April 2011
Volume 52, Issue 14
ARVO Annual Meeting Abstract  |   April 2011
Novel Cell-to-Cell Adhesion Role of AQP0 for Lens Fiber Cell Architecture
Author Affiliations & Notes
  • Kulandaiappan Varadaraj
    Physiology and Biophysics, State University of New York, Stony Brook, New York
  • Subramaniam Eswaramoorthy
    Biology Department, Brookhaven National Lab, Upton, New York
  • Richard T. Mathias
    Physiology and Biophysics, State University of New York, Stony Brook, New York
  • S S. Kumari
    Physiology and Biophysics, State University of New York, Stony Brook, New York
  • Footnotes
    Commercial Relationships  Kulandaiappan Varadaraj, None; Subramaniam Eswaramoorthy, None; Richard T. Mathias, None; S. S. Kumari, None
  • Footnotes
    Support  NIH Grants EY20506 (KV) and EY06391 (RTM)
Investigative Ophthalmology & Visual Science April 2011, Vol.52, 404. doi:
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      Kulandaiappan Varadaraj, Subramaniam Eswaramoorthy, Richard T. Mathias, S S. Kumari; Novel Cell-to-Cell Adhesion Role of AQP0 for Lens Fiber Cell Architecture. Invest. Ophthalmol. Vis. Sci. 2011;52(14):404.

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      © ARVO (1962-2015); The Authors (2016-present)

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Purpose: : To investigate whether AQP0 has a unique role in the ocular lens to maintain transparency and homeostasis.

Methods: : We studied the ultrastructure of lens in wild type (WT), AQP0 knockout (AQP0-/-) and transgene AQP1 expressing AQP0 knockout mouse (TgAQP1+/+/AQP0-/-) using scanning electron microscopy (SEM) and transmission electron microscopy (TEM). Tensile strength of lens cortex fibers was assayed in the different mice genotypes. Cell-to-cell adhesion and aggregation properties of AQP0 were tested along with negative (AQP1, AQP4-M1) and positive (AQP4-M23, E-cadherin) controls expressed in L-cells using a newly devised method involving a microplate reader and a traditional assay using a rotary gyratory shaker.

Results: : Wild type lenses were transparent with typical ‘Y’ sutures. SEM images showed fibers of uniform hexagonal shape arranged as concentric growth shells in the cortex. Fibers contained normal opposite end curvature and lateral interdigitations such as ball-and-socket in the outer, and tongue-and-groove in the inner cortex. AQP0-/- lenses were cataractous and lacked Y sutures, ordered packing and well-defined lateral interdigitations. TgAQP1+/+/AQP0-/- mice lenses showed improvement in the outer cortex with fibers having ball-and-socket lateral interdigitations. However, the inner cortex fibers were mostly disintegrated. SEM and TEM images exhibited tight packing of fiber cells in the WT whereas AQP0-/- and TgAQP1+/+/AQP0-/- lenses contained wide extracellular spaces between adjacent fibers. Fiber-to-fiber holding strength assay revealed easy separation of fibers in AQP0-/- and TgAQP1+/+/AQP0-/- mice compared to the WT. Cell-to-cell aggregation and adhesion assays showed that AQP0 expressing L-cells promoted both at a higher degree compared to AQP4-M23 and at a lesser degree compared to L-cells expressing E-cadherin (positive control). AQP1 or AQP4-M1 expressing cells did not show significant level of cell-to-cell adhesion or aggregation.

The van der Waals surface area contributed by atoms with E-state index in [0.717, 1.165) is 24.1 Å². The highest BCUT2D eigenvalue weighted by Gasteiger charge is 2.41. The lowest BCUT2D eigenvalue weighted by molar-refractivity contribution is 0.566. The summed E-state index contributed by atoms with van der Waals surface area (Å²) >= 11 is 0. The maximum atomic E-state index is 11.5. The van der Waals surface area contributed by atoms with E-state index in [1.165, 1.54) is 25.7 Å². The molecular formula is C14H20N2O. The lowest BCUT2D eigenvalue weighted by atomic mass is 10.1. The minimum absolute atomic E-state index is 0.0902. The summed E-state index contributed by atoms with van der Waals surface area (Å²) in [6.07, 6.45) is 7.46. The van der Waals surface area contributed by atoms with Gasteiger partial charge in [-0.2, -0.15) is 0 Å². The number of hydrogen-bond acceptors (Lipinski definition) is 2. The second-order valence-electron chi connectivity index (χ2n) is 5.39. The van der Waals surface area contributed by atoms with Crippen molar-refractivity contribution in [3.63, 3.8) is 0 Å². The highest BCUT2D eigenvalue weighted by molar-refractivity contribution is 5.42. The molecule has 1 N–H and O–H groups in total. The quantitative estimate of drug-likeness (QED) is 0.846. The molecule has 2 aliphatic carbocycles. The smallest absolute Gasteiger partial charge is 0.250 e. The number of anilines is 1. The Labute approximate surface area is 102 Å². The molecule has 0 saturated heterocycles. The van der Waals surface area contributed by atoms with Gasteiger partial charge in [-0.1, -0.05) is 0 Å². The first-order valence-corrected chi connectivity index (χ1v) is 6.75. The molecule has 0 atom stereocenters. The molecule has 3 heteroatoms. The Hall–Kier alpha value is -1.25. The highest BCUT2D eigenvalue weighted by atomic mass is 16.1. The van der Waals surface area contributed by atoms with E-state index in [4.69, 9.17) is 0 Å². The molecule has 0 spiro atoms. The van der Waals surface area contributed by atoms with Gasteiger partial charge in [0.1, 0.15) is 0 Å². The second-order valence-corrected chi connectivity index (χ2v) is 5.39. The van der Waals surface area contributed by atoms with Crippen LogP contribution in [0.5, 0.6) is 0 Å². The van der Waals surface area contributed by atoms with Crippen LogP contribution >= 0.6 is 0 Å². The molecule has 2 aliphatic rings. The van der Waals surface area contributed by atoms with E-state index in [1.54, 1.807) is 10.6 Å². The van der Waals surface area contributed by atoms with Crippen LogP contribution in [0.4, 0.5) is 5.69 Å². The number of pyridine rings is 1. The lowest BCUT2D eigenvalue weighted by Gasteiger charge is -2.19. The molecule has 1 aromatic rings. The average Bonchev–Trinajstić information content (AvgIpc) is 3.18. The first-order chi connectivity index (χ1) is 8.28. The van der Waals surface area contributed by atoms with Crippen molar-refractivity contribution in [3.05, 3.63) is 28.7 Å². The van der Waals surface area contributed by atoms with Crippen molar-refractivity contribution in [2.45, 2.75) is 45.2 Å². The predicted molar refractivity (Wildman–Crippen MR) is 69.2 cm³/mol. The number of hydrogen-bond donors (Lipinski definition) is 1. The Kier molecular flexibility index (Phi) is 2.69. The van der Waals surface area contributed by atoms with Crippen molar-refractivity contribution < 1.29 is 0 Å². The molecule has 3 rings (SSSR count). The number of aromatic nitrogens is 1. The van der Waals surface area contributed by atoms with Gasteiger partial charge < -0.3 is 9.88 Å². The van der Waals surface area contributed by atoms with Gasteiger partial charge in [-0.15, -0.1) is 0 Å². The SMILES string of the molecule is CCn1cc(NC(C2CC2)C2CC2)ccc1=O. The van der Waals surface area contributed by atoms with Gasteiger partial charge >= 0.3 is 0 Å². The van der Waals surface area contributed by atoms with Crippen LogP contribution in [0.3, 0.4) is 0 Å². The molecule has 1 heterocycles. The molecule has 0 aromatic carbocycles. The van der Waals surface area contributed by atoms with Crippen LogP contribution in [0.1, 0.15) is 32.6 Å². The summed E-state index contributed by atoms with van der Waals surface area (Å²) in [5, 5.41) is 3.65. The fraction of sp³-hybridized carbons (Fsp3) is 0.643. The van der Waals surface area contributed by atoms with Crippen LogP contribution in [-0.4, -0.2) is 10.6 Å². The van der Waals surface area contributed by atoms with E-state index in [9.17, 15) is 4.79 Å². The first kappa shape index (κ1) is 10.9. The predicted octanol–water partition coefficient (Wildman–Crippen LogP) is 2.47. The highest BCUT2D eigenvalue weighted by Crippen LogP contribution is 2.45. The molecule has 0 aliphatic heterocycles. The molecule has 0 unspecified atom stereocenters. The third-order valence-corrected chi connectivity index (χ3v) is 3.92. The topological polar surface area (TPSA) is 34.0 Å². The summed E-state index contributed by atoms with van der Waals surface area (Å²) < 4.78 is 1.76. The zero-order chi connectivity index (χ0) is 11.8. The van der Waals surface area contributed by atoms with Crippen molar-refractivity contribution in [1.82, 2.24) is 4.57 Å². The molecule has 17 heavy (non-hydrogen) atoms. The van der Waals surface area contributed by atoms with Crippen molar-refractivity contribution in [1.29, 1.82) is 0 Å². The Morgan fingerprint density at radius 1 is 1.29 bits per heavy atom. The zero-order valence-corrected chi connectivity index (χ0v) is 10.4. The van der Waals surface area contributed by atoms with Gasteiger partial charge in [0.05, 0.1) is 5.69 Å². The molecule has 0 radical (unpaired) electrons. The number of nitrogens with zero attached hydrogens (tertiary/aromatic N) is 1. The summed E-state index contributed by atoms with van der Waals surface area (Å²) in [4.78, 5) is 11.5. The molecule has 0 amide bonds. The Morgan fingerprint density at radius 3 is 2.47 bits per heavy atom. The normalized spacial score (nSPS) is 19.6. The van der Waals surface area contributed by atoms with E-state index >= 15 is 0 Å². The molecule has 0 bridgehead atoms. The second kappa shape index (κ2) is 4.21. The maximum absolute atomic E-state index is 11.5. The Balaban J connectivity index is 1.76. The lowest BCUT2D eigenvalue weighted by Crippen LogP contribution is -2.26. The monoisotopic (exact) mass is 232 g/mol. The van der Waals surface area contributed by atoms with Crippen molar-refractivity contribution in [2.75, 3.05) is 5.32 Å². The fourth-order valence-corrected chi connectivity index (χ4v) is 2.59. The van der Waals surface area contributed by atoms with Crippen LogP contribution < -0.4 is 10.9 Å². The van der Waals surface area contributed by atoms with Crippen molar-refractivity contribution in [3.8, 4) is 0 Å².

Conclusions: : Data suggest that compensation of water permeability alone is inadequate to restore complete lens transparency in the AQP0-/- mouse. The disorganization of the fiber cells in the TgAQP1+/+/AQP0-/- lens and in vitro cell-to-cell adhesion capability of AQP0 indicate that the unique function of AQP0 could be cell-to-cell adhesion to provide structural integrity through tightly ordered packing of the fiber cells to maintain lenticular architecture and to minimize light scattering.

Keywords: cell adhesions/cell junctions • cataract • cell membrane/membrane specializations 

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